At a press event last week in Burlington City Hall Auditorium, Colby announced CVLC's endorsement of Kiss for mayor. Colby pointed out that it wasn't just Kiss's voting record on labor but his lifelong passion for working people that earned him the union stamp of approval.

Colby describes Kiss as "a man with brains as well as principles," and someone who "doesn't take lightly other people's suffering." Although Colby acknowledges that Miller also has a strong voting record on labor issues, he says, "By all accounts, she had to be brought to our positions kicking and screaming . . . Bob Kiss clearly stood out well above every other candidate."

Clavelle apparently sees things differently. The Progressive-turned-Democrat endorsed Senator Hinda Miller for mayor before Kiss entered the race. But even if Kiss had announced earlier, Clavelle says he would still be backing Miller.

"It's not about Bob. I have a high opinion of Bob and consider him a friend," Clavelle adds. "I just think Hinda would bring to the mayor's office the right mix of qualities that would make her a very decent mayor."

Interestingly, the Burlington Police Officers Association, the union that represents 72 BPD officers and has endorsed the winning candidate in each mayoral election of the last 25 years, is sitting this one out.


Kiss's six years in the Legislature provide more clues about the sort of mayor he might make. His voting record places him on solidly liberal ground. The Vermont Alliance of Conservation Voters ranked him among the most environmentally friendly members of the House, giving him a 91-percent approval rating in 2001-'02 session, and a 92 in the following biennium. The group gave his Democratic opponent Senator Hinda Miller a 75-percent approval rating for the 2003-04 session.

The two candidates come out quite differently in the eyes of the business community. On its 2003-04 "Legislative Report Card" the Vermont Chamber of Commerce gave Kiss a 10-percent approval rating -- the lowest of any House member. In contrast, Senator Miller earned a 56, the second highest of any Senate Democrat. At the local level, both Kiss and Miller support the proposed 10-cent increase to the property tax for school funding and the local-option sales tax -- which the Burlington Business Association opposes.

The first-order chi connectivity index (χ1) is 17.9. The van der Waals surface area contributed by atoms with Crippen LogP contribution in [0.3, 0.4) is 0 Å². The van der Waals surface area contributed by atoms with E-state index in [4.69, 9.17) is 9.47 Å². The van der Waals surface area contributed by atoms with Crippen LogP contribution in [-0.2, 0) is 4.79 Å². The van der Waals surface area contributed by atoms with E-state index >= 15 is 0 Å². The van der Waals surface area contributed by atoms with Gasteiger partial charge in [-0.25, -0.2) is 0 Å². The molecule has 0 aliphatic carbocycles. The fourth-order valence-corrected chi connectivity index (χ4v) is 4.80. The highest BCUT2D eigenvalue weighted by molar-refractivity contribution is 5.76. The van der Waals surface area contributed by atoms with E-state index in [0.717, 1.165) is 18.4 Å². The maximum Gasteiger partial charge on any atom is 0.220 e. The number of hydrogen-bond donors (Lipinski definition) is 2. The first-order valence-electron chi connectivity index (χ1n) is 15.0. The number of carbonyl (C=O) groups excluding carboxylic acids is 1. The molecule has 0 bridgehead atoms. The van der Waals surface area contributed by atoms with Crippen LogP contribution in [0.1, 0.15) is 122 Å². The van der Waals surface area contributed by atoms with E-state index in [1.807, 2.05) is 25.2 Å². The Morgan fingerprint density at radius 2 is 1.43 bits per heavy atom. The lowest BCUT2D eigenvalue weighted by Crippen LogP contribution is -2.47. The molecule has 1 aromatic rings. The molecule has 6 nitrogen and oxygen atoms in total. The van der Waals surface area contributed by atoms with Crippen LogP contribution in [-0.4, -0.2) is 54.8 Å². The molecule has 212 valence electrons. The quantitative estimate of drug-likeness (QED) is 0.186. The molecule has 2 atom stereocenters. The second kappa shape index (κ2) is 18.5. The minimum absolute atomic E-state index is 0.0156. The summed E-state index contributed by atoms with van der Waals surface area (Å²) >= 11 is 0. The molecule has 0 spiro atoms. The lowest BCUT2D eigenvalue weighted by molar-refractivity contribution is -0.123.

Kiss hasn't championed many bills that grab headlines, but the legislation he's sponsored is important to the population he's worked with for more than 25 years --working families and low-income Vermonters. One bill, H.110, would give the state primary responsibility and additional resources to conduct housing inspections and code enforcement. As Kiss points out, there are at least 50,000 rental units around the state that have never been inspected, which may explain why Vermont has a high death rate from house fires.

Kiss has also sponsored legislation that would expand Medicaid coverage to include dentures and eyeglasses. "Right now, someone who's eligible for Medicaid can get their teeth pulled but can't get dentures to replace them," Kiss notes. "If they need glasses, they're not covered by Medicaid. These are people that we know are low- or very-low income people."

That bill hasn't made much progress, Kiss is undeterred. In politics, sometimes patience works best, he suggests. "You don't get into things overnight, and you don't get out of them overnight."

Fellow lawmakers characterize Kiss as a level-headed consensus-builder who works well with all House members, regardless of their political ideologies. Representative Mike Kainen (R-Hartford), who describes himself as "about as liberal as Republicans come," sits on the Judiciary Committee with Kiss. Although he frequently disagrees with Kiss on issues related to civil liberties and rights of the accused, he says Kiss often raises concerns the rest of the committee hasn't considered before.

In recent debates over the Sexual Violence Prevention Act, for example, Kiss was the first representative to voice his opposition to mandatory minimum sentencing, arguing that it could have had negative consequences for prosecutors. That provision was eventually dropped from the bill.

"Bob has a charitable view of those who are charged with crimes and convicted of crimes. He probably has the view that everybody can change," Kainen says. "Bob is just one of those really, really nice guys, and the rest of us sort of say he needs to be a little more realistic, because not everybody is as nice as Bob."

Although Kainen won't endorse Kiss, he says, "I think he would be a good mayor because he could work with everybody. I don't think he'd be overly doctrinaire."

Rep. Tom DePoy, a self-described conservative Republican from Rutland who also sits on the Judiciary Committee, describes Kiss as someone who doesn't speak unless he's solid on the facts. Although DePoy and Kiss are from opposite ends of the political spectrum, the two are collaborating on a bill to clarify the role of legal guardians in order to prevent exploitation and abuse of the elderly.

DePoy won't go so far as to endorse Kiss, either, but he calls Kiss's easygoing nature is an asset, rather than a liability. "I don't think Bob lacks in leadership ability, that's for sure," DePoy says. "He works hard at what he does. Even with his mild manner, I don't think you need to be a loud person to be a good mayor."

Kiss is hoping voters agree -- and that nice guys don't have to finish last.

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About The Author

Ken Picard

Ken Picard

Ken Picard has been a Seven Days staff writer since 2002. He has won numerous awards for his work, including the Vermont Press Association's 2005 Mavis Doyle award, a general excellence prize for reporters.